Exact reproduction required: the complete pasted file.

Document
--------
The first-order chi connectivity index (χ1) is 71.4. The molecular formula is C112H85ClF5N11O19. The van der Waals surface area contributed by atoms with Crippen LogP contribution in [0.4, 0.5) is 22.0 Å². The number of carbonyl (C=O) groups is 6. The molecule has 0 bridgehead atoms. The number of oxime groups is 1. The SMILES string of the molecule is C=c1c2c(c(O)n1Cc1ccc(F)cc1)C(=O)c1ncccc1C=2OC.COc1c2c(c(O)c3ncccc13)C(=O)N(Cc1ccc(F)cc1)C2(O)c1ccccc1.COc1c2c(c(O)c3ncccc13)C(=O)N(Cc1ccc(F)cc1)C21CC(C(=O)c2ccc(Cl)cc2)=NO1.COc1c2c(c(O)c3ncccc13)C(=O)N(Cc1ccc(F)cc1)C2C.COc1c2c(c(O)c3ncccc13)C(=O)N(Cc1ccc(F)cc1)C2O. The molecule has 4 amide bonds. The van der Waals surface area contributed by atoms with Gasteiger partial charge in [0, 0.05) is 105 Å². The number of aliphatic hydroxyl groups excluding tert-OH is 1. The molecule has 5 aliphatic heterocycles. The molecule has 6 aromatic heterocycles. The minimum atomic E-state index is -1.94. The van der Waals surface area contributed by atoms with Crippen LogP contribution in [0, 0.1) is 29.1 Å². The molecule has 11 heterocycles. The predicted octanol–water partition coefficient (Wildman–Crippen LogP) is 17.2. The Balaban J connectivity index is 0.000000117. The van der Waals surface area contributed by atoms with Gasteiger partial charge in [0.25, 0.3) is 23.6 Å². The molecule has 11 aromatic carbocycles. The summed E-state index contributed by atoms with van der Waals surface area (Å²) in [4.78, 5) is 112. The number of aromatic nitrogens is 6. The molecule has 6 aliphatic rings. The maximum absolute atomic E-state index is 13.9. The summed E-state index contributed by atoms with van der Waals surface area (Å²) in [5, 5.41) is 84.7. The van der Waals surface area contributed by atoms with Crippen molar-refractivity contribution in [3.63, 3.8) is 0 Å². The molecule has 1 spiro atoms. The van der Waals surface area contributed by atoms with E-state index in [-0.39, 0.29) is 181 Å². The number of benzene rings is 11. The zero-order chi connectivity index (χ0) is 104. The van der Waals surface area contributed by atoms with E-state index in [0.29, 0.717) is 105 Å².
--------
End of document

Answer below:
The first-order chi connectivity index (χ1) is 71.4. The molecular formula is C112H85ClF5N11O19. The van der Waals surface area contributed by atoms with Crippen LogP contribution in [0.4, 0.5) is 22.0 Å². The number of carbonyl (C=O) groups is 6. The molecule has 0 bridgehead atoms. The number of oxime groups is 1. The SMILES string of the molecule is C=c1c2c(c(O)n1Cc1ccc(F)cc1)C(=O)c1ncccc1C=2OC.COc1c2c(c(O)c3ncccc13)C(=O)N(Cc1ccc(F)cc1)C2(O)c1ccccc1.COc1c2c(c(O)c3ncccc13)C(=O)N(Cc1ccc(F)cc1)C21CC(C(=O)c2ccc(Cl)cc2)=NO1.COc1c2c(c(O)c3ncccc13)C(=O)N(Cc1ccc(F)cc1)C2C.COc1c2c(c(O)c3ncccc13)C(=O)N(Cc1ccc(F)cc1)C2O. The molecule has 4 amide bonds. The van der Waals surface area contributed by atoms with Gasteiger partial charge in [0, 0.05) is 105 Å². The number of aliphatic hydroxyl groups excluding tert-OH is 1. The molecule has 5 aliphatic heterocycles. The molecule has 6 aromatic heterocycles. The minimum atomic E-state index is -1.94. The van der Waals surface area contributed by atoms with Crippen LogP contribution in [0, 0.1) is 29.1 Å². The molecule has 11 heterocycles. The predicted octanol–water partition coefficient (Wildman–Crippen LogP) is 17.2. The Balaban J connectivity index is 0.000000117. The van der Waals surface area contributed by atoms with Gasteiger partial charge in [0.25, 0.3) is 23.6 Å². The molecule has 11 aromatic carbocycles. The summed E-state index contributed by atoms with van der Waals surface area (Å²) in [4.78, 5) is 112. The number of aromatic nitrogens is 6. The molecule has 6 aliphatic rings. The maximum absolute atomic E-state index is 13.9. The summed E-state index contributed by atoms with van der Waals surface area (Å²) in [5, 5.41) is 84.7. The van der Waals surface area contributed by atoms with Crippen molar-refractivity contribution in [3.63, 3.8) is 0 Å². The molecule has 1 spiro atoms. The van der Waals surface area contributed by atoms with E-state index in [-0.39, 0.29) is 181 Å². The number of benzene rings is 11. The zero-order chi connectivity index (χ0) is 104. The van der Waals surface area contributed by atoms with E-state index in [0.29, 0.717) is 105 Å².